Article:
Origin: English Period: George III Provenance: Unknown Date: c.1800 Height: 6.5” Diameter: 4” Base Diameter: 3.25”
The coconut cup of beautiful patina and colour, having a well-proportioned bowl with turned lid and draught turned base, to a knop finial, and surviving from George III period England.
The piece is intact and complete, though there is a small hairline crack to the cup, one small bit of loss to the cover rim and one small piece of loss to the stem as photographed. It is not unstable in any way. These aside there are no other losses or condition issues and the colour of the treen is superb.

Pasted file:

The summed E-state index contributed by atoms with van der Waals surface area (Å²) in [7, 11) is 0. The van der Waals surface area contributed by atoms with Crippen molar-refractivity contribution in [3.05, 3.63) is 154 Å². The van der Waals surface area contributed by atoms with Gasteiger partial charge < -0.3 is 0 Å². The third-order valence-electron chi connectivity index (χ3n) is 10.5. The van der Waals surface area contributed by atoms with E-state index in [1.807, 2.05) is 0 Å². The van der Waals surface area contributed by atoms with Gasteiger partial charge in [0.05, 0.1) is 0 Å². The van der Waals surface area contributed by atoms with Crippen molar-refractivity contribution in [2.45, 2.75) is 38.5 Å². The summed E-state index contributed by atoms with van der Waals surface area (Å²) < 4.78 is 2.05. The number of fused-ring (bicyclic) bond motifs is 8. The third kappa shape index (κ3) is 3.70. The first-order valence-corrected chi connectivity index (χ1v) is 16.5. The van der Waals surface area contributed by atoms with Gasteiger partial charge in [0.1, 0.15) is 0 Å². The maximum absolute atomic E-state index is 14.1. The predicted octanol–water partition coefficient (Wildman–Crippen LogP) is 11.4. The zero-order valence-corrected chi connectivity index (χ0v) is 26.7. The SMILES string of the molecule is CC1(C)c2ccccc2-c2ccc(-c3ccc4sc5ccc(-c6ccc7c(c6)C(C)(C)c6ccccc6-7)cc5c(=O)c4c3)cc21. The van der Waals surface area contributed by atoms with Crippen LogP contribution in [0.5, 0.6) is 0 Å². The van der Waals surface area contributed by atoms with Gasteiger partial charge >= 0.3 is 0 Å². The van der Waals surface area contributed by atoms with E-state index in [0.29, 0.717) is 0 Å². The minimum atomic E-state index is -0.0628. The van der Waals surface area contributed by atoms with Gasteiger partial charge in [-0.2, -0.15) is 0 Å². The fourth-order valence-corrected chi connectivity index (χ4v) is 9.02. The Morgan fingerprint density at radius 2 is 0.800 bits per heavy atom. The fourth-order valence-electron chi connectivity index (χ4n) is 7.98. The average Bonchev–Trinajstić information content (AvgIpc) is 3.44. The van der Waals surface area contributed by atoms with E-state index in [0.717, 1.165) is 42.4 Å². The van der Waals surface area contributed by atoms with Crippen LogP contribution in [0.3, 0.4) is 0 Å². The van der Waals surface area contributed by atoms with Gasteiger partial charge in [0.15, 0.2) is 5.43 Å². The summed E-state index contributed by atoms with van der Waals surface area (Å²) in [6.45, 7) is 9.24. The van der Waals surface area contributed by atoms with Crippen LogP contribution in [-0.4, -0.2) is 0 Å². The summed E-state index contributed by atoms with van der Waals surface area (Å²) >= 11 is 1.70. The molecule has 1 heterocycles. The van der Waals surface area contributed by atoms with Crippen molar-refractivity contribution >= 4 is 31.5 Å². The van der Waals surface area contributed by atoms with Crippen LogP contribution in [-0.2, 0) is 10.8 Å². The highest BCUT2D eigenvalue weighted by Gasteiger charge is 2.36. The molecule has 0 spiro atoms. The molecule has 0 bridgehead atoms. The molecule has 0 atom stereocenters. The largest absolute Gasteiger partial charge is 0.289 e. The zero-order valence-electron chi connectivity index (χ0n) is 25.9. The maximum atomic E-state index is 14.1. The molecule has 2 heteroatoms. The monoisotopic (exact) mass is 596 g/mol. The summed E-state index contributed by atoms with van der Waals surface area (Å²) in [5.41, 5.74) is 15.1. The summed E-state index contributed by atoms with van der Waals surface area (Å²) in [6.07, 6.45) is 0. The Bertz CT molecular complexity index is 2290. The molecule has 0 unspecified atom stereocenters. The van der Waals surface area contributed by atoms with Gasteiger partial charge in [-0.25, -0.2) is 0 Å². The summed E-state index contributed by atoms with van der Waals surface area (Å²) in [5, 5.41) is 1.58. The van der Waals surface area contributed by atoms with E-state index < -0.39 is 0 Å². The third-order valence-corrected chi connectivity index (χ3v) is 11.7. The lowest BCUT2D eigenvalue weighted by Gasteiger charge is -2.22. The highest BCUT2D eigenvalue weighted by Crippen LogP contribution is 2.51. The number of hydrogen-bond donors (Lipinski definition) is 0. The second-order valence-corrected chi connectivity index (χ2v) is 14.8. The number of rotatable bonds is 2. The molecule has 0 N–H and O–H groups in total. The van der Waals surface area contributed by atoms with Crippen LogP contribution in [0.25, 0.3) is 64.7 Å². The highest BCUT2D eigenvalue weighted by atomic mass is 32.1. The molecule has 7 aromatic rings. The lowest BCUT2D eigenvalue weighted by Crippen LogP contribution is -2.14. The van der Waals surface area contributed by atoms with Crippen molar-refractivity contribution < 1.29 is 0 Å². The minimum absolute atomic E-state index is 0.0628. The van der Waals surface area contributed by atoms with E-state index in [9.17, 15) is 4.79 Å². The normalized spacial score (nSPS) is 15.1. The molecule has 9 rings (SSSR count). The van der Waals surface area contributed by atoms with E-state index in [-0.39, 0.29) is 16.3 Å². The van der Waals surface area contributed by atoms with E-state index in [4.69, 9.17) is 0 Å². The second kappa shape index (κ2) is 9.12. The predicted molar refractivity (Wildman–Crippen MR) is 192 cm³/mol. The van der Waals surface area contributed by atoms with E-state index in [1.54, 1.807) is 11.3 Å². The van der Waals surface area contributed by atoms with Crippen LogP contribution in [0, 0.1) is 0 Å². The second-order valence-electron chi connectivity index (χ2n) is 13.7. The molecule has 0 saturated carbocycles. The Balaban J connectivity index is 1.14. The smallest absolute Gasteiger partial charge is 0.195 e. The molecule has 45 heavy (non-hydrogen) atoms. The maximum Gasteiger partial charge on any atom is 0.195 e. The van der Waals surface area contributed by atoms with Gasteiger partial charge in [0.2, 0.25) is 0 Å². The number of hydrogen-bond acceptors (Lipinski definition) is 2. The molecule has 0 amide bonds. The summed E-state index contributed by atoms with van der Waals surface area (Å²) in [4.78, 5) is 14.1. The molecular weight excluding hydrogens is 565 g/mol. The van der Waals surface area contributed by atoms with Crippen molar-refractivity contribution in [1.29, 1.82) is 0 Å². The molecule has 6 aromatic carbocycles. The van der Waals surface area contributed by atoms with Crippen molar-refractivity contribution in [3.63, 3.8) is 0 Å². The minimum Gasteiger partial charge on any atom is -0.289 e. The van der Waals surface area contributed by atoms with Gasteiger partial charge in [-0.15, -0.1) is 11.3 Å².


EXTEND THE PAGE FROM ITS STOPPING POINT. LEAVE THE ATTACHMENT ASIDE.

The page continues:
A coconut cup is a variety of standing cup, made and used in Western Europe in the 15th and 16th Centuries, with a revival in Georgian England. Beginning in the thirteenth century, mounted coconut cups were highly prized in Europe, partly because it was believed that drinking from a coconut was beneficial to one's health.
It is probable that the earliest standing cups referred to as hanaps had turned wood (mazer-like) bowls with covers. Later ones have bowls formed of silver or of a coconut or ostrich egg with silver mounts. Cups with coconut bowls mounted in silver or silver-gilt and raised on a stem and foot, or multiple feet, were fashionable rareties in Western Europe in the late 15th century and throughout the 16th century. They were revived for a short period nearly three centuries later, which is when this piece would have been made.